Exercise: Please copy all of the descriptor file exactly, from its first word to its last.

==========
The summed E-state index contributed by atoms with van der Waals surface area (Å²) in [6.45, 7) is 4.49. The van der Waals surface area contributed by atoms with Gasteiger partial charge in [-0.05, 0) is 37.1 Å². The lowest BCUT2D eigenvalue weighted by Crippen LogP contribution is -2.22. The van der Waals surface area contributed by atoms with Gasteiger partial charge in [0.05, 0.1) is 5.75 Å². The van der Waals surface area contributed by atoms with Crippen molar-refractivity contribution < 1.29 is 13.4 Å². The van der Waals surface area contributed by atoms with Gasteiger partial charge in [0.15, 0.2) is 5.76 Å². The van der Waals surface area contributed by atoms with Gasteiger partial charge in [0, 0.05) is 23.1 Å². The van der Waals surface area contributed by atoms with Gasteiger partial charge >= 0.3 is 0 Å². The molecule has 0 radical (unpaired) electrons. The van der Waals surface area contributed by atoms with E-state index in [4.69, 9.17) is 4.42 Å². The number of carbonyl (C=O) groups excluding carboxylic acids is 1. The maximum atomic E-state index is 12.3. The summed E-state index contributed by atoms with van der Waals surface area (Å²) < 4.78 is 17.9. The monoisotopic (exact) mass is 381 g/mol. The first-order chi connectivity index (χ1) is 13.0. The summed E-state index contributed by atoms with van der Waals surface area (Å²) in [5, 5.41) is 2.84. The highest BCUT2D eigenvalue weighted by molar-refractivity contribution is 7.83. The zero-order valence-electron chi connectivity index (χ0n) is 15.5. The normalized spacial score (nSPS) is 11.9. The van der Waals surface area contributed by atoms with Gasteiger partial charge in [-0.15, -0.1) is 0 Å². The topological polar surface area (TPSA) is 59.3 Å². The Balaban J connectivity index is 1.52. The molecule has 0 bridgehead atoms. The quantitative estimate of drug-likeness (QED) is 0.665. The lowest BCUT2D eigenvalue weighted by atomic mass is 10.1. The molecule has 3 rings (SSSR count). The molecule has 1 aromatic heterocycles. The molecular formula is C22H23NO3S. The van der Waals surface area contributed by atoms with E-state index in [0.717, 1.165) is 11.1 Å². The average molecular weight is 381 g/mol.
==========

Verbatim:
The summed E-state index contributed by atoms with van der Waals surface area (Å²) in [6.45, 7) is 4.49. The van der Waals surface area contributed by atoms with Gasteiger partial charge in [-0.05, 0) is 37.1 Å². The lowest BCUT2D eigenvalue weighted by Crippen LogP contribution is -2.22. The van der Waals surface area contributed by atoms with Gasteiger partial charge in [0.05, 0.1) is 5.75 Å². The van der Waals surface area contributed by atoms with Crippen molar-refractivity contribution < 1.29 is 13.4 Å². The van der Waals surface area contributed by atoms with Gasteiger partial charge in [0.15, 0.2) is 5.76 Å². The van der Waals surface area contributed by atoms with Gasteiger partial charge in [0, 0.05) is 23.1 Å². The van der Waals surface area contributed by atoms with Gasteiger partial charge >= 0.3 is 0 Å². The molecule has 0 radical (unpaired) electrons. The van der Waals surface area contributed by atoms with E-state index in [4.69, 9.17) is 4.42 Å². The number of carbonyl (C=O) groups excluding carboxylic acids is 1. The maximum atomic E-state index is 12.3. The summed E-state index contributed by atoms with van der Waals surface area (Å²) < 4.78 is 17.9. The monoisotopic (exact) mass is 381 g/mol. The first-order chi connectivity index (χ1) is 13.0. The summed E-state index contributed by atoms with van der Waals surface area (Å²) in [5, 5.41) is 2.84. The highest BCUT2D eigenvalue weighted by molar-refractivity contribution is 7.83. The zero-order valence-electron chi connectivity index (χ0n) is 15.5. The normalized spacial score (nSPS) is 11.9. The van der Waals surface area contributed by atoms with Gasteiger partial charge in [-0.15, -0.1) is 0 Å². The topological polar surface area (TPSA) is 59.3 Å². The Balaban J connectivity index is 1.52. The molecule has 0 bridgehead atoms. The quantitative estimate of drug-likeness (QED) is 0.665. The lowest BCUT2D eigenvalue weighted by atomic mass is 10.1. The molecule has 3 rings (SSSR count). The molecule has 1 aromatic heterocycles. The molecular formula is C22H23NO3S. The van der Waals surface area contributed by atoms with E-state index in [0.717, 1.165) is 11.1 Å². The average molecular weight is 381 g/mol.